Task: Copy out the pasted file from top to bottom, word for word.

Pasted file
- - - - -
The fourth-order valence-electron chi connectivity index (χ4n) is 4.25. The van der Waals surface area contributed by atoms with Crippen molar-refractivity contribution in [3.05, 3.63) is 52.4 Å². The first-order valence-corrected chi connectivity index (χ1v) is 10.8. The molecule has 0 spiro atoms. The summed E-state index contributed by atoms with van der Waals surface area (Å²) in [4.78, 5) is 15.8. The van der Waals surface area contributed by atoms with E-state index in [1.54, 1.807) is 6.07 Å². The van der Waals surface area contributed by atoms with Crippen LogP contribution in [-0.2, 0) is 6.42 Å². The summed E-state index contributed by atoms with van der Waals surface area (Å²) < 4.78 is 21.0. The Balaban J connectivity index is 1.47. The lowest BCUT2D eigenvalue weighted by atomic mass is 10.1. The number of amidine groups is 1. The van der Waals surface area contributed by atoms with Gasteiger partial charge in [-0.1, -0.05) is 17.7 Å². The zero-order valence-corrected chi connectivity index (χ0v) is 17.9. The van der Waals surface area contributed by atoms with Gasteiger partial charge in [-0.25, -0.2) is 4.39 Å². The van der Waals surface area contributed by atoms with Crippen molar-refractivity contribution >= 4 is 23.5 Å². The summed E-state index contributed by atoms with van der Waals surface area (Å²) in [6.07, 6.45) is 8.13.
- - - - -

The fourth-order valence-electron chi connectivity index (χ4n) is 4.25. The van der Waals surface area contributed by atoms with Crippen molar-refractivity contribution in [3.05, 3.63) is 52.4 Å². The first-order valence-corrected chi connectivity index (χ1v) is 10.8. The molecule has 0 spiro atoms. The summed E-state index contributed by atoms with van der Waals surface area (Å²) in [4.78, 5) is 15.8. The van der Waals surface area contributed by atoms with E-state index in [1.54, 1.807) is 6.07 Å². The van der Waals surface area contributed by atoms with Crippen LogP contribution in [-0.2, 0) is 6.42 Å². The summed E-state index contributed by atoms with van der Waals surface area (Å²) < 4.78 is 21.0. The Balaban J connectivity index is 1.47. The lowest BCUT2D eigenvalue weighted by atomic mass is 10.1. The number of amidine groups is 1. The van der Waals surface area contributed by atoms with Gasteiger partial charge in [-0.1, -0.05) is 17.7 Å². The zero-order valence-corrected chi connectivity index (χ0v) is 17.9. The van der Waals surface area contributed by atoms with Gasteiger partial charge in [-0.25, -0.2) is 4.39 Å². The van der Waals surface area contributed by atoms with Crippen molar-refractivity contribution >= 4 is 23.5 Å². The summed E-state index contributed by atoms with van der Waals surface area (Å²) in [6.07, 6.45) is 8.13.